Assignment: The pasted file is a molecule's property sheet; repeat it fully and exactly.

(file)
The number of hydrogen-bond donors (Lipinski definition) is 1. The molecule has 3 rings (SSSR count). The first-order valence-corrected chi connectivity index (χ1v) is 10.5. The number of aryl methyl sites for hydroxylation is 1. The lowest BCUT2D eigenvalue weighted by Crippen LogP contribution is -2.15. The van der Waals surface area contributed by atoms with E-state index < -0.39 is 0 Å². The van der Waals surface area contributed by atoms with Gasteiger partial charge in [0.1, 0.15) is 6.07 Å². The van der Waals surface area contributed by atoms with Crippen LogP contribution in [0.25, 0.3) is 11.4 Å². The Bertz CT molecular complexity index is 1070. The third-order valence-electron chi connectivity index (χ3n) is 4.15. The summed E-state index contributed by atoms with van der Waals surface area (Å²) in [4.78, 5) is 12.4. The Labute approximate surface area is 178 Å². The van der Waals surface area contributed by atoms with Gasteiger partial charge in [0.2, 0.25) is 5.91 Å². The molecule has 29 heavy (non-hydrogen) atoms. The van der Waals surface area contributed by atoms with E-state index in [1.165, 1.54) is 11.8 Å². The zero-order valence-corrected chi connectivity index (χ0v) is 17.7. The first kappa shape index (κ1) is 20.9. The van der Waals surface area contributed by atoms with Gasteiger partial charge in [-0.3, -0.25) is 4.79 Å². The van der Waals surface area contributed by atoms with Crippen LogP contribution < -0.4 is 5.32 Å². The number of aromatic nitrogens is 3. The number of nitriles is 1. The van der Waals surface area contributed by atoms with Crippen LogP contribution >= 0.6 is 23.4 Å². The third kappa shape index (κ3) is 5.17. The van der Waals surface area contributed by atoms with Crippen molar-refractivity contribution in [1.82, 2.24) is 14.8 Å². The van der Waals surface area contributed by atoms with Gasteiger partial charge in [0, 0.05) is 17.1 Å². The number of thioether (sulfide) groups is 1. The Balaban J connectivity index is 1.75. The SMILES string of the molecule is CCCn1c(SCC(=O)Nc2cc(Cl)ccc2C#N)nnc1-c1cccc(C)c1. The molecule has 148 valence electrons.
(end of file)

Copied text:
The number of hydrogen-bond donors (Lipinski definition) is 1. The molecule has 3 rings (SSSR count). The first-order valence-corrected chi connectivity index (χ1v) is 10.5. The number of aryl methyl sites for hydroxylation is 1. The lowest BCUT2D eigenvalue weighted by Crippen LogP contribution is -2.15. The van der Waals surface area contributed by atoms with E-state index < -0.39 is 0 Å². The van der Waals surface area contributed by atoms with Gasteiger partial charge in [0.1, 0.15) is 6.07 Å². The van der Waals surface area contributed by atoms with Crippen LogP contribution in [0.25, 0.3) is 11.4 Å². The Bertz CT molecular complexity index is 1070. The third-order valence-electron chi connectivity index (χ3n) is 4.15. The summed E-state index contributed by atoms with van der Waals surface area (Å²) in [4.78, 5) is 12.4. The Labute approximate surface area is 178 Å². The van der Waals surface area contributed by atoms with Gasteiger partial charge in [0.2, 0.25) is 5.91 Å². The molecule has 29 heavy (non-hydrogen) atoms. The van der Waals surface area contributed by atoms with E-state index in [1.165, 1.54) is 11.8 Å². The zero-order valence-corrected chi connectivity index (χ0v) is 17.7. The first kappa shape index (κ1) is 20.9. The van der Waals surface area contributed by atoms with Gasteiger partial charge in [-0.3, -0.25) is 4.79 Å². The van der Waals surface area contributed by atoms with Crippen LogP contribution < -0.4 is 5.32 Å². The number of aromatic nitrogens is 3. The number of nitriles is 1. The van der Waals surface area contributed by atoms with Crippen LogP contribution >= 0.6 is 23.4 Å². The third kappa shape index (κ3) is 5.17. The van der Waals surface area contributed by atoms with Crippen molar-refractivity contribution in [1.82, 2.24) is 14.8 Å². The van der Waals surface area contributed by atoms with Gasteiger partial charge in [0, 0.05) is 17.1 Å². The number of thioether (sulfide) groups is 1. The Balaban J connectivity index is 1.75. The SMILES string of the molecule is CCCn1c(SCC(=O)Nc2cc(Cl)ccc2C#N)nnc1-c1cccc(C)c1. The molecule has 148 valence electrons.